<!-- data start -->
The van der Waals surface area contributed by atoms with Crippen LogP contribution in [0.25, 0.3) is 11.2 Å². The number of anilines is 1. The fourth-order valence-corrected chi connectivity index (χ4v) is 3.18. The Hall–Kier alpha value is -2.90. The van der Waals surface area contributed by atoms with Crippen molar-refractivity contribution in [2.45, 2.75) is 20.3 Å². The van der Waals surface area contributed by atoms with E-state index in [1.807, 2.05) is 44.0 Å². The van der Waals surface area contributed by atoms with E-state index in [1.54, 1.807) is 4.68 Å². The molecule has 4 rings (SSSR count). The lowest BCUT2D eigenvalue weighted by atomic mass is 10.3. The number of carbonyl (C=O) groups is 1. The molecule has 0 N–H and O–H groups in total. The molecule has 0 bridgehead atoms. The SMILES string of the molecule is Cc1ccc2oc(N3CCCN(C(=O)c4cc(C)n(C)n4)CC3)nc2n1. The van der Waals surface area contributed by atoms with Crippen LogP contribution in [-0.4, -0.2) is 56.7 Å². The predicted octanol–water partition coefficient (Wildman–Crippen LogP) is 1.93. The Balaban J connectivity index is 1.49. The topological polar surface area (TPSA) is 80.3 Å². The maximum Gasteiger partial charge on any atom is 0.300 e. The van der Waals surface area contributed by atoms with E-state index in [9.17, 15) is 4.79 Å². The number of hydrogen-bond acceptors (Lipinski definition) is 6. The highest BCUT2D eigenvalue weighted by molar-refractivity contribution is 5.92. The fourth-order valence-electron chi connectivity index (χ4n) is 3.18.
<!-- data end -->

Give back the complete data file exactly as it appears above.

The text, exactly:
The van der Waals surface area contributed by atoms with Crippen LogP contribution in [0.25, 0.3) is 11.2 Å². The number of anilines is 1. The fourth-order valence-corrected chi connectivity index (χ4v) is 3.18. The Hall–Kier alpha value is -2.90. The van der Waals surface area contributed by atoms with Crippen molar-refractivity contribution in [2.45, 2.75) is 20.3 Å². The van der Waals surface area contributed by atoms with E-state index in [1.807, 2.05) is 44.0 Å². The van der Waals surface area contributed by atoms with E-state index in [1.54, 1.807) is 4.68 Å². The molecule has 4 rings (SSSR count). The lowest BCUT2D eigenvalue weighted by atomic mass is 10.3. The number of carbonyl (C=O) groups is 1. The molecule has 0 N–H and O–H groups in total. The molecule has 0 bridgehead atoms. The SMILES string of the molecule is Cc1ccc2oc(N3CCCN(C(=O)c4cc(C)n(C)n4)CC3)nc2n1. The van der Waals surface area contributed by atoms with Crippen LogP contribution in [-0.4, -0.2) is 56.7 Å². The predicted octanol–water partition coefficient (Wildman–Crippen LogP) is 1.93. The Balaban J connectivity index is 1.49. The topological polar surface area (TPSA) is 80.3 Å². The maximum Gasteiger partial charge on any atom is 0.300 e. The van der Waals surface area contributed by atoms with E-state index in [9.17, 15) is 4.79 Å². The number of hydrogen-bond acceptors (Lipinski definition) is 6. The highest BCUT2D eigenvalue weighted by molar-refractivity contribution is 5.92. The fourth-order valence-electron chi connectivity index (χ4n) is 3.18.